What if Noah had been an exemplary spiritual leader and not just, as the Torah tells us, a righteous person by the standards of his own generation? Picture Noah as a true prophet of his time, a man who knows that God is about to destroy the world. Such a person would have done far more than simply build an ark for his own family. He would have labored tirelessly to warn the entire human family. He would have spoken from every rooftop, announcing that the earth would soon be destroyed if they did not immediately change their lives. He would have begged, cajoled and proclaimed, “There is still time, but do not tarry, for the end of the earth is at hand!”
Avraham Burg’s bold new Torah commentary inspires us to probe the Torah’s wisdom for our own time. Burg uses his own moral and spiritual imagination to uncover new layers of meaning in the ancient text. For him, the destruction described in this Torah text leads to reflections on the Nazi Holocaust For me, the Torah’s narrative of global annihilation has a closer analog in the reality of environmental destruction, and the very real threat to the earth born of human hubris, greed, denial and neglect. Our generation faces the real possibility of ecological disaster, caused by human misuse of the earth given to us.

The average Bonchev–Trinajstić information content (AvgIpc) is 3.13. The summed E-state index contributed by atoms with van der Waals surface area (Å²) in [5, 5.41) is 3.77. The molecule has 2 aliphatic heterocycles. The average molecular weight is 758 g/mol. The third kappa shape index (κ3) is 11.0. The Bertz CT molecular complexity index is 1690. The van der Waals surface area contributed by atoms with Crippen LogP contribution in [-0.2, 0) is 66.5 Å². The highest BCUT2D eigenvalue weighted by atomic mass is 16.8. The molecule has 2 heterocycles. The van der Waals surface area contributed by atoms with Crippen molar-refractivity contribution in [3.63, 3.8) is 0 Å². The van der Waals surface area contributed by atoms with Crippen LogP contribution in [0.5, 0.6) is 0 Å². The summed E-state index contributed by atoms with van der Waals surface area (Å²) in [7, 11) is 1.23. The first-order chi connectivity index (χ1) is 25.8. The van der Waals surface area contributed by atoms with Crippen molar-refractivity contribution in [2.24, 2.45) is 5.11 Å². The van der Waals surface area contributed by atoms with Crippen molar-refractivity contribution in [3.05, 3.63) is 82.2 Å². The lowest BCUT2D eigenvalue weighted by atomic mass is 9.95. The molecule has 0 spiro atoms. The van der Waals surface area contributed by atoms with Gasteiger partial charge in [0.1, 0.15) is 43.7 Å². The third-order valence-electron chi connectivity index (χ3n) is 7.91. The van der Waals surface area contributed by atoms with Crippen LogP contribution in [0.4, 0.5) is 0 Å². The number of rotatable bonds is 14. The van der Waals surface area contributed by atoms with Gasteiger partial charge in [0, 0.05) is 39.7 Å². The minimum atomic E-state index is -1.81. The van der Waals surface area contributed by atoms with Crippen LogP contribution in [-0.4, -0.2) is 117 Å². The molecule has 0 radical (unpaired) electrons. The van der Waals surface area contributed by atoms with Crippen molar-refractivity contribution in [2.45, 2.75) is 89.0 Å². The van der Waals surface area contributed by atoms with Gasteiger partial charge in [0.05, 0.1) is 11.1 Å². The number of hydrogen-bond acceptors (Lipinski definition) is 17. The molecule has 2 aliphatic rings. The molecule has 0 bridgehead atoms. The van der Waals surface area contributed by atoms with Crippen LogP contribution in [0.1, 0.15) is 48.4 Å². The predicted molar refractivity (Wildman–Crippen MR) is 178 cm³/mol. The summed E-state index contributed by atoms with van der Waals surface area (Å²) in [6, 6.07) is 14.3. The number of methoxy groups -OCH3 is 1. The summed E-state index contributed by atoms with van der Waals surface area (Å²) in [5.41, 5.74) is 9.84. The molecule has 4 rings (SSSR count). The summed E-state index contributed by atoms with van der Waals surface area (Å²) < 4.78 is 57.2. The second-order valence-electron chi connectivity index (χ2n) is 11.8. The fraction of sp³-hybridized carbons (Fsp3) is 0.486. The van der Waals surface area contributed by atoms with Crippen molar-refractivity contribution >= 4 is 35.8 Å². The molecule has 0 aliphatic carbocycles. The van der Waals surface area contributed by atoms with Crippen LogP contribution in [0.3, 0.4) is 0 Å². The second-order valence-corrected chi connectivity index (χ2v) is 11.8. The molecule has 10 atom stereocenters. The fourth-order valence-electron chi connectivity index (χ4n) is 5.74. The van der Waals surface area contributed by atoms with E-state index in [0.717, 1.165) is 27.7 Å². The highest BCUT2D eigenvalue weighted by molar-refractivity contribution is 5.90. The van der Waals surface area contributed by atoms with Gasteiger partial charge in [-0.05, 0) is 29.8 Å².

It takes but a small leap of imagination to transpose Noah into the contemporary context. A contemporary Noah would write, blog, organize and use media to persuade the world to wake up to impending calamity. This Noah would be driven by the threat to the whole human family and would confront our collective denial of the real dangers our civilization faces.
We have many such voices of bold, transformative leadership on this issue. Remembering Rachel Carson, who launched the environmental movement, we now have Al Gore, Thomas Friedman, Rabbi Arthur Waskow and many others who continue to sound the environmental alarm. Yet these prophets have faced intense resistance, because we as a species resist change, but also because some find it in their own interests to deny the facts of climate change.
To take the Noah story seriously is to remember the covenant blessing that God offered to humanity after the destruction. As Rabbi Arthur Waskow has written, “In the rainbow covenant God promised not to destroy the Earth because of us, but God did not promise that we wouldn’t destroy the Earth… . We must realize that God’s covenant is not enough to save us… . We have reached a point where we can undo God’s rainbow covenant at the expense of our own lives and the lives of other creatures.” (www.theshalomcenter.org)
The parasha’s powerful imagery challenges us to hear the voices of the contemporary prophets who speak the truth about impending environmental catastrophe. It implores us to wake up from our ordinary concerns to heed their call, and to act before it is too late.
Rabbi Amy Eilberg, the first woman ordained as a Conservative rabbi by the Jewish Theological Seminary, conducts programs of interfaith dialogue at the Jay Phillips Center for Interfaith Learning in St. Paul, Minn.